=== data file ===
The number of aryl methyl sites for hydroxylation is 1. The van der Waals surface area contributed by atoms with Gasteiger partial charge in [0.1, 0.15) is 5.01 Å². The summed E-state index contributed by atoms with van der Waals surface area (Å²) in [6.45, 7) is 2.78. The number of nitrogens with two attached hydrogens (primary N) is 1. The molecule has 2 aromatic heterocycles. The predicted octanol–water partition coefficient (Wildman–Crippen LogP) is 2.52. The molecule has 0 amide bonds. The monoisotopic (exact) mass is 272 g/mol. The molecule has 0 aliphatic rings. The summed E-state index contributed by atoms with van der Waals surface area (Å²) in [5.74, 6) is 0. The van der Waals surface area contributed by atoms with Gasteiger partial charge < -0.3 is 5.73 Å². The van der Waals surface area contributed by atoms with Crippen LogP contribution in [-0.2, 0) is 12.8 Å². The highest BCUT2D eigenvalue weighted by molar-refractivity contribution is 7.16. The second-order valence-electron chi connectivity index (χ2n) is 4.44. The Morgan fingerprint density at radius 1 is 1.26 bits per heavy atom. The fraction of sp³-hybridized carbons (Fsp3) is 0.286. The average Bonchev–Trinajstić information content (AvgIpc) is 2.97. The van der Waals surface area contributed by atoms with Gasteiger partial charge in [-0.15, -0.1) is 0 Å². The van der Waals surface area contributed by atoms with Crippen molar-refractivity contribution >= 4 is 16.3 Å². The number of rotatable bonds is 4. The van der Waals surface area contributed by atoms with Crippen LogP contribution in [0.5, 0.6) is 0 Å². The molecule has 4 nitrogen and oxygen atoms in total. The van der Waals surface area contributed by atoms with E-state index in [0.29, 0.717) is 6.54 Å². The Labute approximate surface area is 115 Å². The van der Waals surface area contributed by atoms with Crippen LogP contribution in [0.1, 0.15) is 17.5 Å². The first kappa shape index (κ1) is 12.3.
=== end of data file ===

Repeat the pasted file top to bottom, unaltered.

The number of aryl methyl sites for hydroxylation is 1. The van der Waals surface area contributed by atoms with Gasteiger partial charge in [0.1, 0.15) is 5.01 Å². The summed E-state index contributed by atoms with van der Waals surface area (Å²) in [6.45, 7) is 2.78. The number of nitrogens with two attached hydrogens (primary N) is 1. The molecule has 2 aromatic heterocycles. The predicted octanol–water partition coefficient (Wildman–Crippen LogP) is 2.52. The molecule has 0 amide bonds. The monoisotopic (exact) mass is 272 g/mol. The molecule has 0 aliphatic rings. The summed E-state index contributed by atoms with van der Waals surface area (Å²) in [5.74, 6) is 0. The van der Waals surface area contributed by atoms with Gasteiger partial charge < -0.3 is 5.73 Å². The van der Waals surface area contributed by atoms with Crippen LogP contribution in [-0.2, 0) is 12.8 Å². The highest BCUT2D eigenvalue weighted by molar-refractivity contribution is 7.16. The second-order valence-electron chi connectivity index (χ2n) is 4.44. The Morgan fingerprint density at radius 1 is 1.26 bits per heavy atom. The fraction of sp³-hybridized carbons (Fsp3) is 0.286. The average Bonchev–Trinajstić information content (AvgIpc) is 2.97. The van der Waals surface area contributed by atoms with Gasteiger partial charge in [-0.15, -0.1) is 0 Å². The van der Waals surface area contributed by atoms with Crippen molar-refractivity contribution >= 4 is 16.3 Å². The number of rotatable bonds is 4. The van der Waals surface area contributed by atoms with Crippen LogP contribution in [0.5, 0.6) is 0 Å². The molecule has 4 nitrogen and oxygen atoms in total. The van der Waals surface area contributed by atoms with E-state index in [0.29, 0.717) is 6.54 Å². The Labute approximate surface area is 115 Å². The van der Waals surface area contributed by atoms with Crippen LogP contribution in [0.1, 0.15) is 17.5 Å². The first kappa shape index (κ1) is 12.3.